Ransomware exploits are targeting enterprise users on deeper, less-detectable levels, and have generated nearly $34 million USD annually, says this year’s Cisco Mid-Year Cybersecurity Report, which came out in late July. Enterprise users appear to have become the target of choice for ransomware-wielding cybercriminals, with exploit kits able to take advantage of vulnerabilities in Adobe Flash, giving them faster propagation which increases the chances of hackers being able to generate larger amounts of revenue.
Below are some of the key findings in the Cisco Report, which include:
- Cyberattackers are being provided with exploitable vulnerabilities in the Enterprise application software JBoss, giving them a new vector from which to launch ransomware campaigns. Servers are left more vulnerable to attacks thanks to JBoss-type compromises.
- Cisco security researchers observed a fivefold increase in HTTPS traffic related to malicious activity from September 2015 to March 2016. The rise in this type of web traffic can be attributed largely to malicious ad injectors and adware. Threat actors have increased their use of HTTPS-encrypted traffic to conceal their activity on the web and expand their operating time.
- A small yet growing number of malware examples show that bad actors (infiltrators) are using Transport Layer Security (or TLS, the protocol used to provide encryption for network traffic), to hide their activities. This is a cause for concern among security professionals since it makes deep-packet inspection ineffective as a security tool.
- Cisco researchers examined a sample set of their own devices to establish the ages of known vulnerabilities running on fundamental infrastructure. They reported that 23% of those devices had vulnerabilities dating from 2011; nearly 16% had vulnerabilities that were first published in 2009. This underscores the security risks that organizations themselves unwittingly create by not patching vulnerable operating systems.
- Authors of exploit kits are always seeking ways to evade security defenses and are very creative in their efforts. One example recently observed by Cisco researchers involved the Nuclear exploit kit. The kit, which typically “drops” ransomware variants, was observed delivering a variant of Tor, the software used for anonymous communication. This tactic appears to be a method for anonymizing the eventual malicious payload, therefore making the activity more difficult for defenders to track.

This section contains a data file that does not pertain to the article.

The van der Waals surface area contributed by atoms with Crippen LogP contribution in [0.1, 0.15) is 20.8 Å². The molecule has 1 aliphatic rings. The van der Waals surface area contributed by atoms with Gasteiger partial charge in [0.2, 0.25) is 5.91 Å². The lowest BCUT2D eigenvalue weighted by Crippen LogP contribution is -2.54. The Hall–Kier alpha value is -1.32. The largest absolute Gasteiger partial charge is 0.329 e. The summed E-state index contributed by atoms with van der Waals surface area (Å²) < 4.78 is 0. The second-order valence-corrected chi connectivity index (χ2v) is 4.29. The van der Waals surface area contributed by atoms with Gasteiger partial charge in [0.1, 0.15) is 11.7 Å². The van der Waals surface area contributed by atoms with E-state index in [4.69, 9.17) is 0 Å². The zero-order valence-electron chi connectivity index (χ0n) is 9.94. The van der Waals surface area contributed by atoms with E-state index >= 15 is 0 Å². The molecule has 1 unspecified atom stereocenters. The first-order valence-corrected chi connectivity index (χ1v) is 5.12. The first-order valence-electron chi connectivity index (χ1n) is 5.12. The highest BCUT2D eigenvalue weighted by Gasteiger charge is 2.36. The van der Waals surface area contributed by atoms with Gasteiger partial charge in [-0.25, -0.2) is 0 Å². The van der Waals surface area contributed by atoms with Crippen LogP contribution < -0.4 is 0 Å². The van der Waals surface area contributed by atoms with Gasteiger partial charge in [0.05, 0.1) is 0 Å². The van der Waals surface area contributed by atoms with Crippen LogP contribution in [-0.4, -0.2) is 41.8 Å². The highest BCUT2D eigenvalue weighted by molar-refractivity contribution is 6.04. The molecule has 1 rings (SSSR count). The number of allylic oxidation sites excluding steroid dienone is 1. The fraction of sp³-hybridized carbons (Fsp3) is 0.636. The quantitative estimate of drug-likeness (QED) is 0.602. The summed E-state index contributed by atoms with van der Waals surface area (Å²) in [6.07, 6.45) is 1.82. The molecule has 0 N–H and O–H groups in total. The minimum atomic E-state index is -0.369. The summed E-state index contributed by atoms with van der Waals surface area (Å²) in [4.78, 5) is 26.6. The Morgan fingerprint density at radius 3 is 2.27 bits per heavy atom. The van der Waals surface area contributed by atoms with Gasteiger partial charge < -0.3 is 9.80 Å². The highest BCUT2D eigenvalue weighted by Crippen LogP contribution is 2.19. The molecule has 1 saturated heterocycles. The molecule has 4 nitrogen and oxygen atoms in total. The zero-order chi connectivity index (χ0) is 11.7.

For Better Cybersecurity Defense
The Cisco Report named some ways organizations can and should take action to start improving their cyber defenses against ransomware exploits. Some recommendations include:
- Implement and test an incident response plan (and/or data recovery assurance) that will enable a quick return to normal business operations following a ransomware attack.
- Don’t blindly trust HTTPS connections and SSL certificates, get better authentication methods.
- Move quickly to patch published vulnerabilities in software and systems, including routers and switches that are the components of critical Internet infrastructure.
- Educate users (employees, in many cases) about the threat of malicious browser infections and their consequences.
What Does It All Mean?
It’s time to rein-in our usual Web-browsing habits and batten down the cyber-hatches. Turn on ad blockers and script blockers; follow the findings in the Cisco Report to the letter, and implement response plans and employee education and training that will discourage wanton behaviors online that encourage the opportunist hackers working around the clock to exploit any weakness in your company network’s defenses.
Cisco security researchers said that, based on trends and certain advances observed to date, they anticipate that self-propagating ransomware is the next step for exploit innovators. They urge users to take steps now to prepare for attackers’ use of JBoss back doors (as they did earlier this year) to launch ransomware campaigns against organizations in the healthcare industry — a strong reminder that adversaries, when given half a chance, will find new methods by which to compromise networks and users.